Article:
They also talk about minors in prostitution, which is by definition trafficking, even if the minor is doing it willingly and is not being exploited. According to the report 22 'possible' minors were reported. Interesting is the use of the word 'possible', which suggests they also don't know if the victim truly was a minor or not. In other words, these 22 reports are just people reporting girls that look young, but just because she looks young doesn't make her a minor. Looks can be deceiving. Especially girls from Eastern Europe, like myself, often get looked upon as 'young'. I still get on a daily base the question if I'm old enough to do this job. Heck, I'm already 29 years old and I'm still getting this question! And I'm not the only one, many girls I know get that question. Fun fact here, most prostitutes in the Red Light District are actually closer to 30 than 18. In fact, there hardly are any girls younger than 25 in the busiest area of the Red Light District.

And what were the results? Well, at least 22 people got arrested, that doesn't prove they're also guilty, but still. That's about 7% of all the reports, exactly like last year (see link here). So even though 34% more reports were made, still only 7% leads to an arrest. In fact, last year they arrested 28 people.
So a lot of people reporting stuff, but in the end only 7% of them lead to an actual arrest. And 22 arrests aren't exactly world shocking considering the fact that there are an estimated 20.000 prostitutes working legal in this country. This is about 0,1% of all the legal working prostitutes in Holland, not exactly the numbers they so often claim. And looking at the number of legal prostitutes in Holland, since only 90 anonymous reports were about legal prostitution, that's about 0,5% of all the legal prostitutes in this country.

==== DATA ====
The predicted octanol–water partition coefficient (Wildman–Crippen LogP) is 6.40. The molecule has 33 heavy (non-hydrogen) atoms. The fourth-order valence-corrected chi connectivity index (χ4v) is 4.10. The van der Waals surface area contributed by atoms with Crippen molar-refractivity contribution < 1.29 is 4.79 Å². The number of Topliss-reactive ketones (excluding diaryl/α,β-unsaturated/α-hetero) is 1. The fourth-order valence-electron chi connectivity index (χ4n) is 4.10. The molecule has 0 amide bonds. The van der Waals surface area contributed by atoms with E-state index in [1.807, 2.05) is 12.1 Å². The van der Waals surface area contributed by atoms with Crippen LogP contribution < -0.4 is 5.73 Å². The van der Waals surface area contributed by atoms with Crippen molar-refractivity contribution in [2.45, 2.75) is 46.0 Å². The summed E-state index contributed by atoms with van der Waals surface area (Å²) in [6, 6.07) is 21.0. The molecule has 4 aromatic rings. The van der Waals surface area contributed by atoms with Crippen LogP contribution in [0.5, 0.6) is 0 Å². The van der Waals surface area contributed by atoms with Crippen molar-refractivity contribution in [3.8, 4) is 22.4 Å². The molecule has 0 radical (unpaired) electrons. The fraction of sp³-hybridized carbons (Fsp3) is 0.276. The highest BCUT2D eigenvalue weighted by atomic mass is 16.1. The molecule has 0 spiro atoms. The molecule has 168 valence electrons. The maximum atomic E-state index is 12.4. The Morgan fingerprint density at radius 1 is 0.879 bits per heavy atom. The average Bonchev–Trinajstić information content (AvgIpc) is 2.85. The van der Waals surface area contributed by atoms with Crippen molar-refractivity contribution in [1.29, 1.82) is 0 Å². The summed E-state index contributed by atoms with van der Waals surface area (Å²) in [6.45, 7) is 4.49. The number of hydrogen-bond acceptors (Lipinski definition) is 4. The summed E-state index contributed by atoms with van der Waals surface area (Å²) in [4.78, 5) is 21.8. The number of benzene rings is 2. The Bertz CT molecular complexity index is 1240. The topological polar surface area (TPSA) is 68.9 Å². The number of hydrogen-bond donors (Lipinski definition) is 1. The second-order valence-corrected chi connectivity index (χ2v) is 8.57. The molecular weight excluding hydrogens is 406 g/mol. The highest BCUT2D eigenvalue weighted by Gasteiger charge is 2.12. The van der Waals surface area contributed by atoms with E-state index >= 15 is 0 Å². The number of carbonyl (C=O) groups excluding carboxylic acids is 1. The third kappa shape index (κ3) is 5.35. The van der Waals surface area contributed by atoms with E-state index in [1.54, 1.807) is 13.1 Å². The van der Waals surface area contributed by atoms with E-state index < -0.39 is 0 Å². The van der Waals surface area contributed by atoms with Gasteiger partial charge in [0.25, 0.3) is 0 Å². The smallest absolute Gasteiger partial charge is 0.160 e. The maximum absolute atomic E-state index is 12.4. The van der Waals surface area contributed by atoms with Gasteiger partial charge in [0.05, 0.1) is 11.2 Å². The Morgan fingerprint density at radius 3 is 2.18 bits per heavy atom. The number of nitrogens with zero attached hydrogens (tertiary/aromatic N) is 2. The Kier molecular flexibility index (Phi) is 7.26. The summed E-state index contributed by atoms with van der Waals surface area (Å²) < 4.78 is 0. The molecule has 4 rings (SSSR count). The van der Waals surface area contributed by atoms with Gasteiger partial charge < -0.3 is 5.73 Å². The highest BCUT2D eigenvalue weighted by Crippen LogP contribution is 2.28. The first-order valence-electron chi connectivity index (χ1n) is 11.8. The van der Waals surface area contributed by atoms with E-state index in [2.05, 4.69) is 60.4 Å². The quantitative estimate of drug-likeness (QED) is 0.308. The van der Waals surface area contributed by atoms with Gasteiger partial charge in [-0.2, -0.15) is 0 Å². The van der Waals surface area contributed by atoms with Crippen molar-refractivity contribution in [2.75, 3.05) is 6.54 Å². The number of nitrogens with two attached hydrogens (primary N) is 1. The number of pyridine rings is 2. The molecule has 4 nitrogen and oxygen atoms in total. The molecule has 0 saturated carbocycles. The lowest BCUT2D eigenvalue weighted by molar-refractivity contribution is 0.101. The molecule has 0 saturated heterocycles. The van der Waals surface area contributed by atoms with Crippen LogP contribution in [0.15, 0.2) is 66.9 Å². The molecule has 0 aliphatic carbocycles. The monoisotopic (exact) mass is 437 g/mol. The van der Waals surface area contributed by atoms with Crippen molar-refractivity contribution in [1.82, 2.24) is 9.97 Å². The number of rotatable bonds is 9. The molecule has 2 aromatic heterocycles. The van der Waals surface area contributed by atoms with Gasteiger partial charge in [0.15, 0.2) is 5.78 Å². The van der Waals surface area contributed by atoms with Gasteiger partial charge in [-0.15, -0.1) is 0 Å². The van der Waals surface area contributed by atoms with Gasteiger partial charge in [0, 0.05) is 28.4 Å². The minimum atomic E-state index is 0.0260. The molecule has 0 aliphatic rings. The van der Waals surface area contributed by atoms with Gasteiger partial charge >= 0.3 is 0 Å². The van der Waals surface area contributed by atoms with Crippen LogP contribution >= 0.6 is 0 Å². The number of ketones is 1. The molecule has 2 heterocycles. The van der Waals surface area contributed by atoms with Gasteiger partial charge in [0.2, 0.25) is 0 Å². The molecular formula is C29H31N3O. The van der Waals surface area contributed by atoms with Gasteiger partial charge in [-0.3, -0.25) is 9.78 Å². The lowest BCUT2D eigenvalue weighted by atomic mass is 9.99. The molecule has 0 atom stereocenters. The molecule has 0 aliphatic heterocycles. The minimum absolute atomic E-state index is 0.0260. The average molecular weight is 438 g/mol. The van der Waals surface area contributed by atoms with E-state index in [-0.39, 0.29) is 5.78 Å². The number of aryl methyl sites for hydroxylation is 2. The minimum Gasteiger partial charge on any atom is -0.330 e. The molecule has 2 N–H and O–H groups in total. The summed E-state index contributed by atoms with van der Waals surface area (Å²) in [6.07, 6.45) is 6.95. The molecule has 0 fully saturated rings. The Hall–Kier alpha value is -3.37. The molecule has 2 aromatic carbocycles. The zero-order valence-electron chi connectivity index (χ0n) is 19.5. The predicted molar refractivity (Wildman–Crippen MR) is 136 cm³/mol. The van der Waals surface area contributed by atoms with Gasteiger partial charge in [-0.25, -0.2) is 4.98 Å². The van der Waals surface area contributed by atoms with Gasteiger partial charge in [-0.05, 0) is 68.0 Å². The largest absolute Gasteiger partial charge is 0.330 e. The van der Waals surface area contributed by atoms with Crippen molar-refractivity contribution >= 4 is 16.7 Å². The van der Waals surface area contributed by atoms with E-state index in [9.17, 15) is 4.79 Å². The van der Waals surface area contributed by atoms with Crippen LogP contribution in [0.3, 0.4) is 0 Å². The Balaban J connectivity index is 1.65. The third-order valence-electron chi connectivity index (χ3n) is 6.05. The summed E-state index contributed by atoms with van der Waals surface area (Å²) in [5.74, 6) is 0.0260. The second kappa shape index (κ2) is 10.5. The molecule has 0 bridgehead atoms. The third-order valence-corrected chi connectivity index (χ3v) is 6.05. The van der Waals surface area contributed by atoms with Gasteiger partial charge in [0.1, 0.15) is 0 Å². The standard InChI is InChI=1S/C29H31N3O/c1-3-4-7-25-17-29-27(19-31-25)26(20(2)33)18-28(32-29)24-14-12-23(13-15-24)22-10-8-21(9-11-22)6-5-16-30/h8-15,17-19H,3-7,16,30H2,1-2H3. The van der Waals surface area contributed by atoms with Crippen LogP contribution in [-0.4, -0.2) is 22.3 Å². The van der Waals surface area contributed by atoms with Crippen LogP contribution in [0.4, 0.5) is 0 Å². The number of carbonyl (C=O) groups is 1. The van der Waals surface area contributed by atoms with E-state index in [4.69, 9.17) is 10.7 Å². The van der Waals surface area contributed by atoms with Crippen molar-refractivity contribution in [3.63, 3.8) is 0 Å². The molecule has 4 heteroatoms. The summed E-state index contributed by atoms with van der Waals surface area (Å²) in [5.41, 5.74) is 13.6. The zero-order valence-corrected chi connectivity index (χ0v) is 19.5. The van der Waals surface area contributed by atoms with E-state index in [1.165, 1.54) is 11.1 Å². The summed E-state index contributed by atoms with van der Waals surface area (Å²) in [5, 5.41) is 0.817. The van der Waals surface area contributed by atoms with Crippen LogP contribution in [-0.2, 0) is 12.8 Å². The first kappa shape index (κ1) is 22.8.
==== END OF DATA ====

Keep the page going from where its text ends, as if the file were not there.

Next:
Once again they prove the statistics don't match up to their claims. The National Rapporteur speaks of 1026 'possible' victims in the prostitution industry, while the number of court cases has remained the same approx. 280 cases a year already since 2007. There are 297 reports of 'possible' trafficking, but only 7% lead to an actual arrest just like last year, and by far the largest part comes from illegal prostitution. And since reports can be anonymous, it is not to say if the report is also reliable. I know for a fact for example, that the police often use the anonymous tip line when they have suspicions but not enough to start a case, because their suspicions are too vague. They'll call the anonymous tip line to report it anonymously, so it will get added to the case, and than they have a case to build things on. So in a lot of cases it's just the police trying to force a case when they have very little to go on.

The minister of Justice and Safety spoke this week about an increase in human trafficking, but reality is that there is no increase in actual trafficking. Just more people think they're reporting trafficking, but fact is that the number of cases a year has been the same for years already. People have just become more paranoid because this witch hunt on trafficking, based on a hype created by the city of Amsterdam and some abolitionists together with anti-trafficking organisations looking to profit from it. Reporting things that possibly could be happening doesn't prove it actually is happening. So an increase in there reports mean nothing. Facts however do prove something, and fact is that the number of court cases has been the same already since 2007, no increase at all!

Dutch version
2 Responses
  1. Not all women are victims of human trafficking. Sex workers are not forced. They do this job by their own choice.